31 Mohammed Daoudi and Munther Suleiman Dajani, Economic Sanctions: Ideals and Experience (London: Routledge, 1983), 163.
33 Gary Clyde Hufbauer, Jeffrey J. Schott, and Kimberly Ann Elliott, Economic Sanctions Reconsidered: History and Current Policy. (Washington, DC: Institute for International Economics, 1990); Eckert, Sue, “The Use of Financial Measures to Promote Security,” Journal of International Affairs 62, no. 1 (2008): 103–10Google Scholar; Goede, Marieke De and Sullivan, Gavin, “The Politics of Security Lists,” Environment and Planning D: Society and Space 34, no. 1 (2016): 67–88Google Scholar; Portela, Clara, “Are European Union Sanctions ‘Targeted’?” Cambridge Review of International Affairs 29, no. 3 (2016): 912–29CrossRefGoogle Scholar.
34 Gillespie, Kate, “US Corporations and Iran at the Hague,” Middle East Journal 44, no. 1 (1990): 18–36Google Scholar; Hossein Alikhani, Sanctioning Iran: Anatomy of a Failed Policy (London: I. B. Tauris, 2000); Fayazmanesh, Sasan, “The Politics of the US Economic Sanctions against Iran,” Review of Radical Political Economics 35, no. 3 (2003): 221–40CrossRefGoogle Scholar.
35 David Cortright and George Lopez, The Sanctions Decade: Assessing UN Strategies in the 1990s (Boulder, CO: Lynne Reinner, 2000); Eckert, Sue, “United Nations Nonproliferation Sanctions,” International Journal 65, no. 1 (2010): 69–83Google Scholar.
36 Portela, “European Union Sanctions,” 912. Sixty-eight percent of all sanctions the UN Security Council adopted from 1990 until 2015 were imposed on African states, actors, and entities. Only twenty episodes (35%) of UNSC sanctions targeted non-African entities. These episodes comprised one European state (the former Yugoslavia), one Caribbean state (Haiti), and one Asian state (the Democratic People's Republic of Korea). The remaining episodes concerned the states of Iran, Iraq, and Lebanon and individuals and entities connected to al-Qaʿida, the Taliban, and Hezbollah. See Charron, Andrea and Portela, Clara, “The UN, Regional Sanctions and Africa,” International Affairs 91, no. 6 (2015): 1369–85CrossRefGoogle Scholar.
37 David Baldwin, Economic Statecraft (Princeton, NJ: Princeton University Press, 1985).
38 Over half a million preventable deaths of children were attributed to the comprehensive sanctions placed on Iraq. See Asli Bali and Aziz Rana, “Sanctions are Inhumane: Now, and Always,” Boston Review, 26 March 2020, http://bostonreview.net/war-security-politics-global-justice/asl%C4%B1-u-b%C3%A2li-aziz-rana-sanctions-are-inhumane%E2%80%94now-and-always.
40 A report suggests that, in addition to the mass exodus the sanctions set into motion, at least 40,000 civilian deaths within the last two years in Venezuela can be traced back to US sanctions. See Andrew Buncombe, “U.S. Sanctions on Venezuela Responsible for Tens of Thousands of Deaths, Claims New Report,” The Independent, 26 April 2020, https://www.independent.co.uk/news/world/americas/venezuela-sanctions-us-excess-death-toll-economy-oil-trump-maduro-juan-guaido-jeffrey-sachs-a8888516.html.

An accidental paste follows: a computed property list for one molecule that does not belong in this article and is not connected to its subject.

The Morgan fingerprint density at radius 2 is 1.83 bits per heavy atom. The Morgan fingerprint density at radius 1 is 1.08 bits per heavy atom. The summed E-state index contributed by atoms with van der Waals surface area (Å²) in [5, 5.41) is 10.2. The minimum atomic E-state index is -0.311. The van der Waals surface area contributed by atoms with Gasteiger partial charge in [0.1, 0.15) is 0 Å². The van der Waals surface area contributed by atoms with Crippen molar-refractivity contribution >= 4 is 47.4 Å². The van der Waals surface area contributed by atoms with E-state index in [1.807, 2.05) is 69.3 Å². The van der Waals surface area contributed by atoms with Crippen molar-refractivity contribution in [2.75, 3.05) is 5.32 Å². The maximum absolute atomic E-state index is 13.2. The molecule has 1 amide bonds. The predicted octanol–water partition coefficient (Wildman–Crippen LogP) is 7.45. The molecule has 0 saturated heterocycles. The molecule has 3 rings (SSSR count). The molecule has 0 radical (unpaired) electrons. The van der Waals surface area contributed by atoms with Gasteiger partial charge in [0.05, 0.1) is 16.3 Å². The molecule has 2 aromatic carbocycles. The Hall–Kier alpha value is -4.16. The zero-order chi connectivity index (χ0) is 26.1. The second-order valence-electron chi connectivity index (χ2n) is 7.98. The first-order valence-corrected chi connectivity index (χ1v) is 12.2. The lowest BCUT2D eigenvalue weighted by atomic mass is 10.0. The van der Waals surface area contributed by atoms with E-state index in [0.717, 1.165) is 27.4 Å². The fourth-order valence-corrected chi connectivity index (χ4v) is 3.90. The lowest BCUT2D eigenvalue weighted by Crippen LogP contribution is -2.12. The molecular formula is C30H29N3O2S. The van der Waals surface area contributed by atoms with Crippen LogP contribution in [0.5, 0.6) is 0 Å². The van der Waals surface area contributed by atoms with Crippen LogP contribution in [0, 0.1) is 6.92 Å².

41 John Law, “Collateral Realities,” in The Politics of Knowledge, ed. Fernando Dominguez Rubio and Patrick Baert (London: Routledge, 2011), 156–78.
42 Erica Cosgrove, “Examining Targeted Sanctions: Are Travel Bans Effective?” in International Sanctions: Between Words and Wars in the Global System, ed. Peter Wallensteen and Carina Staibano (Abingdon, UK: Frank Cass, 2005), 201–28; Peter Wallensteen, Mikael Eriksson, and Strandow, Daniel, “Targeting the Right Targets? The UN Use of Individual Sanctions,” Global Governance 18, no. 2 (2006): 207–30Google Scholar.
45 Joe Parkinson and Emre Peker, “Turkey Swaps Gold for Iranian Gas,” Wall Street Journal, 23 November 2012, https://www.wsj.com/articles/SB10001424127887324352004578136973602198776.
46 “HDP'li Baydemir: TEOG sistemini getiren babam değildi,” Cumhuriyet, 20 September 2017, https://www.cumhuriyet.com.tr/haber/hdpli-baydemir-teog-sistemini-getiren-babam-degildi-828090.
47 “2.7 milyar dolarin nereye gittigini o biliyor!” Fortune, 10 October 2018, https://www.fortuneturkey.com/27-milyar-dolarin-nereye-gittigini-o-biliyor-1633.
48 “Zarrab Holds Most of Zanjani's Money, Iran Says,” Hurriyet, 4 April 2016, http://www.hurriyetdailynews.com/zarrab-holds-most-of-zanjanis-money-iran-says-97275.
49 “Hukm-i idam-i Babak Zanjani tayyid shod,” Deutsche Welle Farsi, 12 March 2016, https://bit.ly/3frw66i.
50 United States v. Zarrab, US District Court, Southern District of New York, S4 15 Cr. 867 (RMB), 23–26, https://www.justice.gov/usao-sdny/press-release/file/994976/download.
52 “Altınları nasıl götürdük?” Cumhuriyet, 16 July 2015, http://www.cumhuriyet.com.tr/haber/turkiye/323671/Altinlari_nasil_goturduk.html.
53 Melitz, Jacques, “The Polanyi School of Anthropology on Money: An Economist's View,” American Anthropologist, 72 (1970): 1020–40CrossRefGoogle Scholar; Bandelj, Nina, “The Global Economy as Instituted Process: Central and Eastern Europe,” American Sociological Review 74, no. 1 (2009): 128–49CrossRefGoogle Scholar; Karl Polanyi, “The Economy as Instituted Process,” in The Sociology of Economic Life, 3rd ed., ed. Mark Granovetter and Richard Swedberg (Routledge, 2018), 3–21.